In case you were wondering, nuclear waste is terrible for the planet. And one of hardest to clean components of nuclear waste is the radioactive ion cesium. Luckily, we have some good news on the nuclear waste and cesium front.
Researchers at Northwestern University have developed a synthetic material, which is composed of “layers of a gallium, sulfur and antimony compound,” that can actually isolate the cesium, and then snap shut (like a Venus Fly Trap). The result is the containment of harmful cesium, without also sequestering other elements such as sodium. Keep fighting the green fight Northwestern!
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Scientists Develop New Material Which 'Traps' Nuclear Waste
1. Nuclear Waste Containment - The development of a synthetic material that isolates harmful cesium presents an opportunity for disruptive innovation in nuclear waste containment.
2. Venus Fly Trap Inspired Materials - The use of Venus Fly Trap-inspired materials opens up possibilities for innovative solutions in various fields, including waste management and pollution control.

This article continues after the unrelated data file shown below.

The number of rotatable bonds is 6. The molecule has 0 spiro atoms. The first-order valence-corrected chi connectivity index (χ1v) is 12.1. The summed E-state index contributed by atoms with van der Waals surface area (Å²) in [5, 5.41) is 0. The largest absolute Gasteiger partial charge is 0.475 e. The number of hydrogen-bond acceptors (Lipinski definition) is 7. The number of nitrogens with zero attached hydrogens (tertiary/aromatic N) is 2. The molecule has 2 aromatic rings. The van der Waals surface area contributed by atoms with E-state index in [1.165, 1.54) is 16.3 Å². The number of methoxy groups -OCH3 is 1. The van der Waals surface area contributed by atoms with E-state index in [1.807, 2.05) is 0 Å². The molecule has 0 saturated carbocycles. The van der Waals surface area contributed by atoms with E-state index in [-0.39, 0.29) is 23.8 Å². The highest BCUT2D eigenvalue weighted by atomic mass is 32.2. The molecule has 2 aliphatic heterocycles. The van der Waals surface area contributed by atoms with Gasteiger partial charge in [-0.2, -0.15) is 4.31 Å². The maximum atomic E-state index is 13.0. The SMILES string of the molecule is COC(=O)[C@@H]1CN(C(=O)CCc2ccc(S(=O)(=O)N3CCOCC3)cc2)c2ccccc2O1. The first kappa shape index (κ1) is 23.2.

3. Selective Element Isolation - The ability to selectively isolate specific elements like cesium without affecting others allows for disruptive advancements in environmental protection and hazardous material handling.
1. Environmental Technology - The development of new materials for nuclear waste containment creates opportunities for disruption in the environmental technology industry.
2. Materials Science - Venus Fly Trap-inspired materials offer potential disruptive innovations in the field of materials science, with applications in diverse sectors such as aerospace and construction.
3. Nuclear Energy - The discovery of a material capable of isolating radioactive cesium presents disruptive opportunities within the nuclear energy industry for improved waste management and safety measures.